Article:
Robert S. McIntyre, the tireless crusader for higher taxes, had a letter in Saturday's Washington Post under the title "Fuzzy Math." Usually McIntyre is directing his ire at the "fuzzy math" of supply-siders and other fiscal conservatives, such as this pdf about Senate Republicans. This time, however, he wrote in to point out an error in the Post's political data. But was it an error? Here's McIntyre's letter:
On Jan. 4, reporting the results of the Iowa caucuses, you said, "Sixty percent of Republican caucusgoers described themselves as evangelicals, according to entrance polls. Those voters went for Huckabee over Romney by more than 2 to 1." [That article here.] Meanwhile, you also reported that Mike Huckabee received 34 percent of the total GOP vote. This seems impossible.
Even if Huckabee didn't get a single non-evangelical vote, his two-thirds-plus share of 60 percent of the voters would give him more than 40 percent of the total vote.
Can you explain this?
-- Robert S. McIntyre
McIntyre seems to be befuddled by a simple conceptual error. He's assuming that Huckabee and Romney were the only two candidates, in which case two-thirds of 60 percent of the voters would indeed be 40 percent of the total vote. But in fact, Huckabee and Romney together got only 60 percent of the total vote. So let's sort through the numbers. The entrance poll surveyed 1600 Republican voters. Of those, we're told that 60 percent, or 960, were evangelicals. As this Los Angeles Times graphic of the entrance polls shows, Huckabee beat Romney 46-19 among those voters, which suggests he got about 442 evangelical votes among those polled. (And about 35 percent of evangelical voters voted for someone other than Huckabee or Romney.) That's about 28 percent of the 1600 total voters. Huckabee got only 14 percent of the non-evangelical Republicans polled, or about 90 people. Add the 90 to the 442, and you get 532, or 33.25 percent of the voters surveyed. Which is pretty close to the 34.4 percent that Huckabee got in the actual caucuses.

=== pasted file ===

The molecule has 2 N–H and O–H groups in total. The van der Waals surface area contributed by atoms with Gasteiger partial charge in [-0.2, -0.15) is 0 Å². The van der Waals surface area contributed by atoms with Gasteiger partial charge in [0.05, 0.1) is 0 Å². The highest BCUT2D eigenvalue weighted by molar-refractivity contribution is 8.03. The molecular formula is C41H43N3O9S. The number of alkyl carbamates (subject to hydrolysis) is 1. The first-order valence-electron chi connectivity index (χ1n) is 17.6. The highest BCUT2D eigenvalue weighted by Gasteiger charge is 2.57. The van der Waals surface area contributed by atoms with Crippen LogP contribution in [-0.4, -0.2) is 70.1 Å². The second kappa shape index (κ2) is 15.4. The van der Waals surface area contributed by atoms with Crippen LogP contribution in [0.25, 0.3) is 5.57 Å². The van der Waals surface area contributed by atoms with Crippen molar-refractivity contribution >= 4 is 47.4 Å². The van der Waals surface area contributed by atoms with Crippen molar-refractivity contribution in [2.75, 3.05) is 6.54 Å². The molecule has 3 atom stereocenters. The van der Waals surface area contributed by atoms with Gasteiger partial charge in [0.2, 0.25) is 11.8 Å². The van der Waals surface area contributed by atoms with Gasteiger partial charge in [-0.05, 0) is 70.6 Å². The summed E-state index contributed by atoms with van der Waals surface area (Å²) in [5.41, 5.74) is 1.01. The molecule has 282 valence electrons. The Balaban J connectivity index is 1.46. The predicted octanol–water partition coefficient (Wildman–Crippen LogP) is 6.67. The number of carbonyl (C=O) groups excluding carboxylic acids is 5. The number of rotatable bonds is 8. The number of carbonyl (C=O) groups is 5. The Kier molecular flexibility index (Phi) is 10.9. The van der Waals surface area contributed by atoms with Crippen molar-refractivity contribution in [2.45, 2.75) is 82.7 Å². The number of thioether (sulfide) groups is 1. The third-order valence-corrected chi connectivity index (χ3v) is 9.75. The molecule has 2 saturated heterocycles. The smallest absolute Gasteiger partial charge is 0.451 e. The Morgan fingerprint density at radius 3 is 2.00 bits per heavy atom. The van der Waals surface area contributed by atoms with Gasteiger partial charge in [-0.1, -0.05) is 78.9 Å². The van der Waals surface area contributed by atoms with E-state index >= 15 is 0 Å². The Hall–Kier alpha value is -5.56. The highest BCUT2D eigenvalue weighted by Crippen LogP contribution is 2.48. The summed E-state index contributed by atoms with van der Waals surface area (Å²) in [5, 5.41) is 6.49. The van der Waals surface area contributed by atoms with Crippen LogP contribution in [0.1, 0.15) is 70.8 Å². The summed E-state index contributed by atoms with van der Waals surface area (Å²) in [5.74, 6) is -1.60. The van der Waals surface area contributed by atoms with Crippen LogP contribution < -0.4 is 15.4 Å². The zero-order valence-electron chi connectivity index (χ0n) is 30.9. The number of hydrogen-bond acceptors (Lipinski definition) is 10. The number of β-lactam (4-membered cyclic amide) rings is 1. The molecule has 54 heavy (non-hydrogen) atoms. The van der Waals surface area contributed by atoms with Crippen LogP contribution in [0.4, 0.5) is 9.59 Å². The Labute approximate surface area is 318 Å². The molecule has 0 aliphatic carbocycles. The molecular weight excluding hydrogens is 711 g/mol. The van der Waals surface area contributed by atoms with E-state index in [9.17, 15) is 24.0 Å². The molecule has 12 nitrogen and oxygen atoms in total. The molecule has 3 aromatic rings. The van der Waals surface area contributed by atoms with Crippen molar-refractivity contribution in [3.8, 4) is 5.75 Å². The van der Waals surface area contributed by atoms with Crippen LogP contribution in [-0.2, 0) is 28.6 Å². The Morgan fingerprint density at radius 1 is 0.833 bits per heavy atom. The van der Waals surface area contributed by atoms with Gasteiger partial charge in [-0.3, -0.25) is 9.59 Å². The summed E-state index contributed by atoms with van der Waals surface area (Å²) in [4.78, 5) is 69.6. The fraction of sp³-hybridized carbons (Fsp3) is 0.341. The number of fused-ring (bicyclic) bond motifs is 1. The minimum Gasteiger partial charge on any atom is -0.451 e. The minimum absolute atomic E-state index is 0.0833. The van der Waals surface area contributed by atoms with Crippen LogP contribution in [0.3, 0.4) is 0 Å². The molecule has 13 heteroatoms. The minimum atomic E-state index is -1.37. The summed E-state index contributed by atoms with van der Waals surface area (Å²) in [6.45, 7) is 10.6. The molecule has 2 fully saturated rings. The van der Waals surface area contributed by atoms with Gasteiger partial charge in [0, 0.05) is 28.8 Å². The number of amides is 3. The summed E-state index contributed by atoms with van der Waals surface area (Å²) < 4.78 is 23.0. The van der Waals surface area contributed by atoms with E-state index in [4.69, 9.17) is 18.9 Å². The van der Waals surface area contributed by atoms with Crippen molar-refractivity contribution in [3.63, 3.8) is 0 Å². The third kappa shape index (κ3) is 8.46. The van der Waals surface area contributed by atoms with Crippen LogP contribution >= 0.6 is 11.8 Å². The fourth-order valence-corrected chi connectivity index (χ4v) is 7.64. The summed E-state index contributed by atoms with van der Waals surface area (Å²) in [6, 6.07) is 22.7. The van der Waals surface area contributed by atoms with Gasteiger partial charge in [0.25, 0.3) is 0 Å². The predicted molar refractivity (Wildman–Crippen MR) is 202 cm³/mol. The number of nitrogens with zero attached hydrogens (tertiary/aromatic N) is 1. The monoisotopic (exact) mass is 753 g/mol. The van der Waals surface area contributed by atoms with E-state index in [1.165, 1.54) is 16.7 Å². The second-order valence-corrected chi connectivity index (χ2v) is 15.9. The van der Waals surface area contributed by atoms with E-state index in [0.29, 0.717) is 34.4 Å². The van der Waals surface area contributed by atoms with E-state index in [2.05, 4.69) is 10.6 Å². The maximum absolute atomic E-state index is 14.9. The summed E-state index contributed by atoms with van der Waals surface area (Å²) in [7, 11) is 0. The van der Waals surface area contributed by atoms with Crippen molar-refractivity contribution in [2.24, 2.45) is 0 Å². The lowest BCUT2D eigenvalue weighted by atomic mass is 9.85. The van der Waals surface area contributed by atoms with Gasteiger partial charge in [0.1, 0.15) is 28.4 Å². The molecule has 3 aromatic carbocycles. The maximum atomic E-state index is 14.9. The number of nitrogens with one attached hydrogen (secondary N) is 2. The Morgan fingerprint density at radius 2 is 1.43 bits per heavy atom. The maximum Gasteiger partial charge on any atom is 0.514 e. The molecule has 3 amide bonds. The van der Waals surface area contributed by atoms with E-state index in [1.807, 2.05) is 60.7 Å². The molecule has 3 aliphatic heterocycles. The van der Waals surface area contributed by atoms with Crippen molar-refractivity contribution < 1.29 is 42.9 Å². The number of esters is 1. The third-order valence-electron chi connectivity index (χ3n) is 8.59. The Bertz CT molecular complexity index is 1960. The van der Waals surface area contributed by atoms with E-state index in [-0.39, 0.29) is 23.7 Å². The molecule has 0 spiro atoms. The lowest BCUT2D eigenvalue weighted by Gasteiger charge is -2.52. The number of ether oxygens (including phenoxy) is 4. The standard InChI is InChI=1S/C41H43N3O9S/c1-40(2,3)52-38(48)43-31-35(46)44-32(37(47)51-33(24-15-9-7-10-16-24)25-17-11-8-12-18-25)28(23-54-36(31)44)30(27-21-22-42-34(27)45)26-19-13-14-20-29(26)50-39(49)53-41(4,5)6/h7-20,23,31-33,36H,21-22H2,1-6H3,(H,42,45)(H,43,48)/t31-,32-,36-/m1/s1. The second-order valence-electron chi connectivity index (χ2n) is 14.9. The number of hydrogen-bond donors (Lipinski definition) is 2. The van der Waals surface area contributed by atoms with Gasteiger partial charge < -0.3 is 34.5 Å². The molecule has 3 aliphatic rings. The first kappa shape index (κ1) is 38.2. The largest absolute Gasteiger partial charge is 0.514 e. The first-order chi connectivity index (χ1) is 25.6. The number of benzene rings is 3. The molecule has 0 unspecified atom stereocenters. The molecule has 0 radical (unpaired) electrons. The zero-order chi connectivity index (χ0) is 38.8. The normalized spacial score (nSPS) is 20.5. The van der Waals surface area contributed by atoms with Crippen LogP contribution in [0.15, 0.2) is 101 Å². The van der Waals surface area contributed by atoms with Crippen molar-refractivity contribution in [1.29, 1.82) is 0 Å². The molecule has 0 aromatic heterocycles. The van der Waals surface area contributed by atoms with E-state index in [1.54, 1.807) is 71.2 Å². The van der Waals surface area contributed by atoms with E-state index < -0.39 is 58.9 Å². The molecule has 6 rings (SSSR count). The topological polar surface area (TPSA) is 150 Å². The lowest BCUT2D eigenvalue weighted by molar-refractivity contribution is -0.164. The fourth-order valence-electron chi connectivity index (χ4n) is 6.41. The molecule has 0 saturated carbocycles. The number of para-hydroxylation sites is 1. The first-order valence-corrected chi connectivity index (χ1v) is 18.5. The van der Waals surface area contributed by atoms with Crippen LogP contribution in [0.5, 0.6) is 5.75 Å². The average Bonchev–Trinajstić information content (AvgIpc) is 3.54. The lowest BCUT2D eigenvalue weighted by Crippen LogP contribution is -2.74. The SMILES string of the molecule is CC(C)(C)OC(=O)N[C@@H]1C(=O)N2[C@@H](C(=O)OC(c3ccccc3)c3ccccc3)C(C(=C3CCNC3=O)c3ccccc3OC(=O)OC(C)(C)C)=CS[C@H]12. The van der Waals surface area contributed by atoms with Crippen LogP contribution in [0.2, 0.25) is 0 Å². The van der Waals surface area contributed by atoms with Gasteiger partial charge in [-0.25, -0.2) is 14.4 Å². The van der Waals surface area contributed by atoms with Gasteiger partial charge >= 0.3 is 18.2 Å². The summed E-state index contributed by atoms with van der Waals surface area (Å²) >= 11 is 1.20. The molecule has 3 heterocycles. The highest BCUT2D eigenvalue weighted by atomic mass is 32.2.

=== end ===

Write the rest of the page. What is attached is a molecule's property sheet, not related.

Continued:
McIntyre's error should have been obvious to the Post's editors. I don't know why newspapers should publish letters to the editor that contain obvious errors. Would they publish a letter that said "You misspelled Reagan; it should be Raegan"? I doubt it.
Of course, what's more interesting is that this simple conceptual error about elementary arithmetic comes from a leading "liberal" expert on tax policy, quoted regularly in major newspapers about the interpretation of complex income tax data. Let's hope he understands those intricate and abstruse data better than he does simple political polls.